Musical in structure, tone and emotional effect.



An author of scholarly works about George Frideric Handel (1685-1759) returns with a more general work about the prolific composer and his milieu.

Harris (Emeritus, Music/MIT; Handel as Orpheus: Voice and Desire in the Chamber Cantatas, 2004) notes from the beginning that Handel left few documents—letters, journals—about his personal life, so she elects to reconstruct the various worlds in which he moved. In this lushness of context, she argues, Handel will appear—and so he does. The author also elects to write her text in the fashion of a fugue; she presents themes (Handel’s life, the culture, his friends, his music) and revisits them continually—a very effective way of reminding readers about key points and people. Harris begins with family and then charts Handel’s quick rise in the music world (so little is known about his youth) and his decision to move to England, where he lived the majority of his life and endeared himself both to the royals and the commoners. She examines the vagaries of his financial situation (he did well, for the most part), his various patrons, the composition of his operas (which he stopped doing in 1741) and his sex life—did he have one? He never married, but most of his operas, notes the author, culminated with marriage. After his opera career, Handel shifted to oratorios, and Harris writes engagingly about Messiah, which he premiered in Dublin in 1742. The author tells us much about the lives of his intimates, some of whom were more assiduous about letter- and journal-writing. So, indirectly, we learn some about Handel’s reading, collecting (art, books about music) and his health, which featured some occasional “paralytic attacks” and a final blindness that ended his composing and playing. Harris also includes helpful timelines scattered throughout the text.

Musical in structure, tone and emotional effect.

Pub Date: Sept. 29, 2014

ISBN: 978-0-393-08895-3

Page Count: 496

Publisher: Norton

Review Posted Online: June 18, 2014

Kirkus Reviews Issue: July 1, 2014

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If the authors are serious, this is a silly, distasteful book. If they are not, it’s a brilliant satire.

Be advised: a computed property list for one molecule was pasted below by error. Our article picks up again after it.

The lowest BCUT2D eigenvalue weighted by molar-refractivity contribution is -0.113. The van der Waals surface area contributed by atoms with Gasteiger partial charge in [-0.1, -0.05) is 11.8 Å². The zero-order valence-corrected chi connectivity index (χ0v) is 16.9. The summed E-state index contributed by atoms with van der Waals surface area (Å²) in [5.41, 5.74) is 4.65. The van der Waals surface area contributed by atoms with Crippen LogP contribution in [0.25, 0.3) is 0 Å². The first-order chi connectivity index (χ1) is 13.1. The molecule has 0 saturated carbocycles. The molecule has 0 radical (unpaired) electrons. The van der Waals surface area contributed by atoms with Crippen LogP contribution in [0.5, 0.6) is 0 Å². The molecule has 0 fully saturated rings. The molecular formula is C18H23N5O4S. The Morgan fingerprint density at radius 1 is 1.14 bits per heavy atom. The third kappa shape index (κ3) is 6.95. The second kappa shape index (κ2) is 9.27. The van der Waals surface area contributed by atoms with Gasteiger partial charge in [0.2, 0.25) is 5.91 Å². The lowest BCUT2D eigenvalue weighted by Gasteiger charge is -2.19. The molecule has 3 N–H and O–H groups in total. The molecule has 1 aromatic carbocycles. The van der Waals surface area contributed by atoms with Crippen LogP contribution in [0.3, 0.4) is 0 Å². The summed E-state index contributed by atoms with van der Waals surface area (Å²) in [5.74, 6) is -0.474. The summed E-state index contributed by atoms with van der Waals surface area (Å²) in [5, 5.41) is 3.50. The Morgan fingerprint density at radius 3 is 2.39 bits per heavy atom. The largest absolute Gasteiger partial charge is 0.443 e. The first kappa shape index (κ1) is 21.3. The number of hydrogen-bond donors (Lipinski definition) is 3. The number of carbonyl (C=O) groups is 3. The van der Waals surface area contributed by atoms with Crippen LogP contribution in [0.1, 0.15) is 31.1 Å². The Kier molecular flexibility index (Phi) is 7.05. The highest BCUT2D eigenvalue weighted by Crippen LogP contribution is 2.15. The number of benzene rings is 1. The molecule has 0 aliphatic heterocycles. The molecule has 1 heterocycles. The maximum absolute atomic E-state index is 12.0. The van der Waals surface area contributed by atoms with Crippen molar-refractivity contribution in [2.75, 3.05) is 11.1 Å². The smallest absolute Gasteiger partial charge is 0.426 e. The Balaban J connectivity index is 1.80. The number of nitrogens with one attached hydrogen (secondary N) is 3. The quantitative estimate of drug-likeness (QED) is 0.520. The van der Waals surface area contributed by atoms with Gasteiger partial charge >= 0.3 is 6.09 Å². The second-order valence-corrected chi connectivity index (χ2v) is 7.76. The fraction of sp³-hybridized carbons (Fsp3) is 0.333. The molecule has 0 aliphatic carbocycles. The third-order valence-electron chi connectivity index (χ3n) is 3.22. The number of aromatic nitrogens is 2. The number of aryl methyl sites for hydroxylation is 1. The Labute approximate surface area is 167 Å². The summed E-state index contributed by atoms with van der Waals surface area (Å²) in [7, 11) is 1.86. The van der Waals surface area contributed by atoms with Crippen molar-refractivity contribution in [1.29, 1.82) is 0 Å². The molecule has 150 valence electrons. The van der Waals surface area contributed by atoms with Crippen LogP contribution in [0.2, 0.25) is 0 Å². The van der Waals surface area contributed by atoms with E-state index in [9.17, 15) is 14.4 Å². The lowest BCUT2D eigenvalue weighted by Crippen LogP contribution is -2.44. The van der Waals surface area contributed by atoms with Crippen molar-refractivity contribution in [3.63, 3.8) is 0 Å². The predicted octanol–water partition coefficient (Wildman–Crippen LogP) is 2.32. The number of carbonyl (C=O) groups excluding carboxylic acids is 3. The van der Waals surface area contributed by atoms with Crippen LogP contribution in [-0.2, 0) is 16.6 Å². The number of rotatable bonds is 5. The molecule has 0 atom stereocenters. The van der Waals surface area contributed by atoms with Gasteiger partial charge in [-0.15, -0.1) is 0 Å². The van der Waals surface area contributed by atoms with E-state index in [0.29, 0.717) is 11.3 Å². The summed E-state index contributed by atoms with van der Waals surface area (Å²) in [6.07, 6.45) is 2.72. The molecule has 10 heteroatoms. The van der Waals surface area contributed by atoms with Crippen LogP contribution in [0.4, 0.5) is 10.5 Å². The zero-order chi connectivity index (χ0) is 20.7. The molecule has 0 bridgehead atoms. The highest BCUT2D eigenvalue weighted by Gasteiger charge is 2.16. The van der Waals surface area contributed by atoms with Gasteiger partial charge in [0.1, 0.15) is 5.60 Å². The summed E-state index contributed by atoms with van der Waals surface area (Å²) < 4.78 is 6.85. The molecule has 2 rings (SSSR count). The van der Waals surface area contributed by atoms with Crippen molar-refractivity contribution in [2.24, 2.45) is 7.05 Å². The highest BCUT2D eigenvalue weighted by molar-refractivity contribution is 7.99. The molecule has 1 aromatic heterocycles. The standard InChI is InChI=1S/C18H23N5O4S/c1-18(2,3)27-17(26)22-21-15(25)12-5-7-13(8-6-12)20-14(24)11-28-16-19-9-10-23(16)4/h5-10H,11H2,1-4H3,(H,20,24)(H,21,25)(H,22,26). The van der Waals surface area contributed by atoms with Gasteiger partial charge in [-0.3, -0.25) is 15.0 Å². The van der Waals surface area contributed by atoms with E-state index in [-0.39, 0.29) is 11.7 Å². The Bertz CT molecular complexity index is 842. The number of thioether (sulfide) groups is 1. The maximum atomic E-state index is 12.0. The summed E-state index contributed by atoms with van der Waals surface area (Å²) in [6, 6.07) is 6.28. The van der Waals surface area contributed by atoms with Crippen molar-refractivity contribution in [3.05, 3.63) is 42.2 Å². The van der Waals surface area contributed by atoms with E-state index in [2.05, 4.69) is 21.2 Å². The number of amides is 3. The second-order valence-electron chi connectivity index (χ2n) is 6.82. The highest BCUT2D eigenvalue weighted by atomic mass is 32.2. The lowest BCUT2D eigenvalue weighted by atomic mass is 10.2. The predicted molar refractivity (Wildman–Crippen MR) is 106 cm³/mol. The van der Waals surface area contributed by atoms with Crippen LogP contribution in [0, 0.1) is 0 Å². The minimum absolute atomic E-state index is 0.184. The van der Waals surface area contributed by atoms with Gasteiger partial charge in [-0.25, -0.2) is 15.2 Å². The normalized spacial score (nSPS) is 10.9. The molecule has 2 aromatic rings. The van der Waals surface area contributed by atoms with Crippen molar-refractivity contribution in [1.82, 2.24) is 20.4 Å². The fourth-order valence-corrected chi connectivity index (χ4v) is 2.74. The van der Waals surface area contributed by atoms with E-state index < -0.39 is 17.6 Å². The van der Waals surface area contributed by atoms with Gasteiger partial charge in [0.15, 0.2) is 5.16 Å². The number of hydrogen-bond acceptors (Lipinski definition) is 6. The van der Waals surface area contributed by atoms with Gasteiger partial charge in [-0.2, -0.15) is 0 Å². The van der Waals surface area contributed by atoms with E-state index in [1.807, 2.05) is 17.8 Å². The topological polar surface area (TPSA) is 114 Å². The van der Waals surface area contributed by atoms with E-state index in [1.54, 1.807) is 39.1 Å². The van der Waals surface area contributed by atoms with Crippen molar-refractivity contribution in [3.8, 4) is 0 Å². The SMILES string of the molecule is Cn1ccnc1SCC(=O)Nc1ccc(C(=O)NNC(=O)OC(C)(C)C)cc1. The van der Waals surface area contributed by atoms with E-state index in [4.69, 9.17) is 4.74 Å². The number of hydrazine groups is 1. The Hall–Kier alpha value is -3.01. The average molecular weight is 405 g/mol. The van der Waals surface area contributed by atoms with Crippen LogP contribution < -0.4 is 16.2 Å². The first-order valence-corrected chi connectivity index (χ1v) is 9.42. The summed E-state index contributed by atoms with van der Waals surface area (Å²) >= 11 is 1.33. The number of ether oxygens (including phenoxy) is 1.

The authors have created a sort of anti-Book of Virtues in this encyclopedic compendium of the ways and means of power.

Everyone wants power and everyone is in a constant duplicitous game to gain more power at the expense of others, according to Greene, a screenwriter and former editor at Esquire (Elffers, a book packager, designed the volume, with its attractive marginalia). We live today as courtiers once did in royal courts: we must appear civil while attempting to crush all those around us. This power game can be played well or poorly, and in these 48 laws culled from the history and wisdom of the world’s greatest power players are the rules that must be followed to win. These laws boil down to being as ruthless, selfish, manipulative, and deceitful as possible. Each law, however, gets its own chapter: “Conceal Your Intentions,” “Always Say Less Than Necessary,” “Pose as a Friend, Work as a Spy,” and so on. Each chapter is conveniently broken down into sections on what happened to those who transgressed or observed the particular law, the key elements in this law, and ways to defensively reverse this law when it’s used against you. Quotations in the margins amplify the lesson being taught. While compelling in the way an auto accident might be, the book is simply nonsense. Rules often contradict each other. We are told, for instance, to “be conspicuous at all cost,” then told to “behave like others.” More seriously, Greene never really defines “power,” and he merely asserts, rather than offers evidence for, the Hobbesian world of all against all in which he insists we live. The world may be like this at times, but often it isn’t. To ask why this is so would be a far more useful project.

If the authors are serious, this is a silly, distasteful book. If they are not, it’s a brilliant satire.

Pub Date: Sept. 1, 1998

ISBN: 0-670-88146-5

Page Count: 430

Publisher: Viking

Review Posted Online: May 20, 2010

Kirkus Reviews Issue: July 15, 1998

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The author's youthfulness helps to assure the inevitable comparison with the Anne Frank diary although over and above the...


Elie Wiesel spent his early years in a small Transylvanian town as one of four children. 

He was the only one of the family to survive what Francois Maurois, in his introduction, calls the "human holocaust" of the persecution of the Jews, which began with the restrictions, the singularization of the yellow star, the enclosure within the ghetto, and went on to the mass deportations to the ovens of Auschwitz and Buchenwald. There are unforgettable and horrifying scenes here in this spare and sombre memoir of this experience of the hanging of a child, of his first farewell with his father who leaves him an inheritance of a knife and a spoon, and of his last goodbye at Buchenwald his father's corpse is already cold let alone the long months of survival under unconscionable conditions. 

The author's youthfulness helps to assure the inevitable comparison with the Anne Frank diary although over and above the sphere of suffering shared, and in this case extended to the death march itself, there is no spiritual or emotional legacy here to offset any reader reluctance.

Pub Date: Jan. 16, 2006

ISBN: 0374500010

Page Count: 120

Publisher: Hill & Wang

Review Posted Online: Oct. 7, 2011

Kirkus Reviews Issue: Jan. 15, 2006

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